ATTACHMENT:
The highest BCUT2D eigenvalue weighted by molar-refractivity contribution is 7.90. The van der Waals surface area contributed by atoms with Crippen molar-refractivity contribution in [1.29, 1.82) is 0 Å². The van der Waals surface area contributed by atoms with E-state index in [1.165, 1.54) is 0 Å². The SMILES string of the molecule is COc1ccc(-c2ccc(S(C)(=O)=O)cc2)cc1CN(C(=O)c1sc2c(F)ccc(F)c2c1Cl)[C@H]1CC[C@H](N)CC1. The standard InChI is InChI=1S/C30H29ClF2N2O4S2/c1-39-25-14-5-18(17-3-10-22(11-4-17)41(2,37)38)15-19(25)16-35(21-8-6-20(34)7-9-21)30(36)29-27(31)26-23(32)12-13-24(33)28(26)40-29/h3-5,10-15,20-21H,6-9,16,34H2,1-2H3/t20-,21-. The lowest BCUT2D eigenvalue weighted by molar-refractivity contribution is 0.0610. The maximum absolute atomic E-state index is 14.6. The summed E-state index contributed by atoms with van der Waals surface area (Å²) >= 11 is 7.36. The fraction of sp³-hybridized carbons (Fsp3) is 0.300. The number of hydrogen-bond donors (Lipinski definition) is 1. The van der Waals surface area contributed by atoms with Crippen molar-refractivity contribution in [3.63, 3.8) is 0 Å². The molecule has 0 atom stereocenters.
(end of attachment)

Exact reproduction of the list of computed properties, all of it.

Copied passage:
The highest BCUT2D eigenvalue weighted by molar-refractivity contribution is 7.90. The van der Waals surface area contributed by atoms with Crippen molar-refractivity contribution in [1.29, 1.82) is 0 Å². The van der Waals surface area contributed by atoms with E-state index in [1.165, 1.54) is 0 Å². The SMILES string of the molecule is COc1ccc(-c2ccc(S(C)(=O)=O)cc2)cc1CN(C(=O)c1sc2c(F)ccc(F)c2c1Cl)[C@H]1CC[C@H](N)CC1. The standard InChI is InChI=1S/C30H29ClF2N2O4S2/c1-39-25-14-5-18(17-3-10-22(11-4-17)41(2,37)38)15-19(25)16-35(21-8-6-20(34)7-9-21)30(36)29-27(31)26-23(32)12-13-24(33)28(26)40-29/h3-5,10-15,20-21H,6-9,16,34H2,1-2H3/t20-,21-. The lowest BCUT2D eigenvalue weighted by molar-refractivity contribution is 0.0610. The maximum absolute atomic E-state index is 14.6. The summed E-state index contributed by atoms with van der Waals surface area (Å²) >= 11 is 7.36. The fraction of sp³-hybridized carbons (Fsp3) is 0.300. The number of hydrogen-bond donors (Lipinski definition) is 1. The van der Waals surface area contributed by atoms with Crippen molar-refractivity contribution in [3.63, 3.8) is 0 Å². The molecule has 0 atom stereocenters.